Math – Teaching Textbooks Algebra (finishing up level one and moving on to level 2 when he’s ready)
Spanish – We will either continue with Rosetta Stone online or The Learnables and read children’s books written in Spanish and/or watch familiar movies dubbed in Spanish. Otter will also continue to learn Spanish from his friends and some of his teachers in other activities.
Police & CHP Explorers (2 separate classes) – With classroom time, ride-alongs, D.U.I. checkpoints, community service and other activities, Explorers will take up quite a bit of time and will continue to be an important part of Otter’s week. Just the other day Otter got to shoot a taser for the first time! The officers who work with him are doing a great job teaching him the many skills he’ll need to be successful as a future police officer.
Firearm Shooting – Otter will continue to hone his shooting skills in preparation for his future career in law enforcement. He got an invitation to join a local trap team this past weekend when one of the instructors saw him trap shooting (he’s pretty good if I say so myself), but we probably won’t be able to find the time due to his other various commitments and wow, is it expensive (ammunition is sooo pricey).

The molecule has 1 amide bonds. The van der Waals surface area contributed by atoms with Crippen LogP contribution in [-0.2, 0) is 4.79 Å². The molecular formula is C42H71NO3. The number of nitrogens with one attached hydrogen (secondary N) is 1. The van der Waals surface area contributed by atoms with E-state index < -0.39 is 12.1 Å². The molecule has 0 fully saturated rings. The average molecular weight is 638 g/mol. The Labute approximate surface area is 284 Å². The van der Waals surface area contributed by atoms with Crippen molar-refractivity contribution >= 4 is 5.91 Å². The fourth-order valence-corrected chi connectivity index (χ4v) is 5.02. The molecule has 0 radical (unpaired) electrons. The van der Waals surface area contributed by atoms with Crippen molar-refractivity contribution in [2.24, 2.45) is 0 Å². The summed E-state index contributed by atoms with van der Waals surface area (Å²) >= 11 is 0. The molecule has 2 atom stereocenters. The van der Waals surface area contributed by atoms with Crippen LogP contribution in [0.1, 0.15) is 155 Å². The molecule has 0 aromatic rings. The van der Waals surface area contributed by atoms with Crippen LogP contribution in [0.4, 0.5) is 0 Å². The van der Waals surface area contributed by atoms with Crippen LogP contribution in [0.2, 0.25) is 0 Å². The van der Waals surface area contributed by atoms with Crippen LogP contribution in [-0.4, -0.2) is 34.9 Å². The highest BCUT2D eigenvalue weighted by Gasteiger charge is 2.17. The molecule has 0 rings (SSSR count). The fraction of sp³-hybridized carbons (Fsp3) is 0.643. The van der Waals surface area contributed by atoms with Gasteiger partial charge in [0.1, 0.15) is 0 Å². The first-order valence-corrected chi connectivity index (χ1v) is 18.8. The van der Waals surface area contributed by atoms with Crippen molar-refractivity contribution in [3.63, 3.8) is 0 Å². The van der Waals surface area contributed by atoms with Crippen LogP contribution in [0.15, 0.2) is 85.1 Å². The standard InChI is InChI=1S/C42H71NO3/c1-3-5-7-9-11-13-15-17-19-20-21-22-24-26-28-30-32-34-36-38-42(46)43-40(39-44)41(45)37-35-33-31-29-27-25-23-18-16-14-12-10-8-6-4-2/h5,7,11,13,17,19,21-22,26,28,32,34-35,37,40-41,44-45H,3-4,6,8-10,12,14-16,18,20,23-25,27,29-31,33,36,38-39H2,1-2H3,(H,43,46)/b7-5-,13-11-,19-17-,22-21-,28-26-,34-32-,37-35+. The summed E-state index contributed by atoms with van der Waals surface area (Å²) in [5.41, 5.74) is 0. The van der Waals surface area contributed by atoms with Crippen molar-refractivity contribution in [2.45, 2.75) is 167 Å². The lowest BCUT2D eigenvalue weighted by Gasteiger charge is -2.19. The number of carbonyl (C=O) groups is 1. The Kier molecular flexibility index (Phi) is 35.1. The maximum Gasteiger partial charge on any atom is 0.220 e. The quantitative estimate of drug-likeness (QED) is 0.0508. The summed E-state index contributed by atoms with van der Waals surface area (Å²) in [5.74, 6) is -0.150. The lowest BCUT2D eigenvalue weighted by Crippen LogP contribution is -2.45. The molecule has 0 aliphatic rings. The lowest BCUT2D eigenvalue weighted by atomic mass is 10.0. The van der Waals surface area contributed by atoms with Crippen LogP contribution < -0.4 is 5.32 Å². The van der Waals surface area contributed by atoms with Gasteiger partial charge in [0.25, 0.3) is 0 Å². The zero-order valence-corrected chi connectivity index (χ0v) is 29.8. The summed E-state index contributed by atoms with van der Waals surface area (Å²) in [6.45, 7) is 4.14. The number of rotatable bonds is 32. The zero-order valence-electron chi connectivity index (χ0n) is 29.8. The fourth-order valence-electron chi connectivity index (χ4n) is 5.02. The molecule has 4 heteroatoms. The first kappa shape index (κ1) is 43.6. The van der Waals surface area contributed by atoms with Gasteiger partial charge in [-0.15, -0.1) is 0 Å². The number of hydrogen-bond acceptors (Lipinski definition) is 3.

Boy Scouts – He is getting closer to his goal of being an Eagle Scout and will be going on multiple camping trips and other outings over the course of the year.
Piano – He’ll be continuing weekly lessons. Otter plans to work on various hymns in addition to the classical music he loves.
Anatomy, Physiology and First Aid – This is the only custom made curriculum Otter will be doing in the fall. I had planned on sharing my schedule but since I decided to use an out of print book for a portion of the first aid section (my husband’s textbook he used when getting his degree in law enforcement years ago) as well as other specialized law enforcement related books, I may not be posting it and just leaving the current schedule up.
One of the books Otter will be reading for the above course is Tactical Medicine, a textbook designed for SWAT teams.
We will also be signing him up to become certified in CPR and he’ll be earning his first aid merit badge sometime this summer.
Latin – I decided not to continue with Latin as we simply don’t have time for it anymore, but Otter will still be learning Latin roots in his vocabulary program.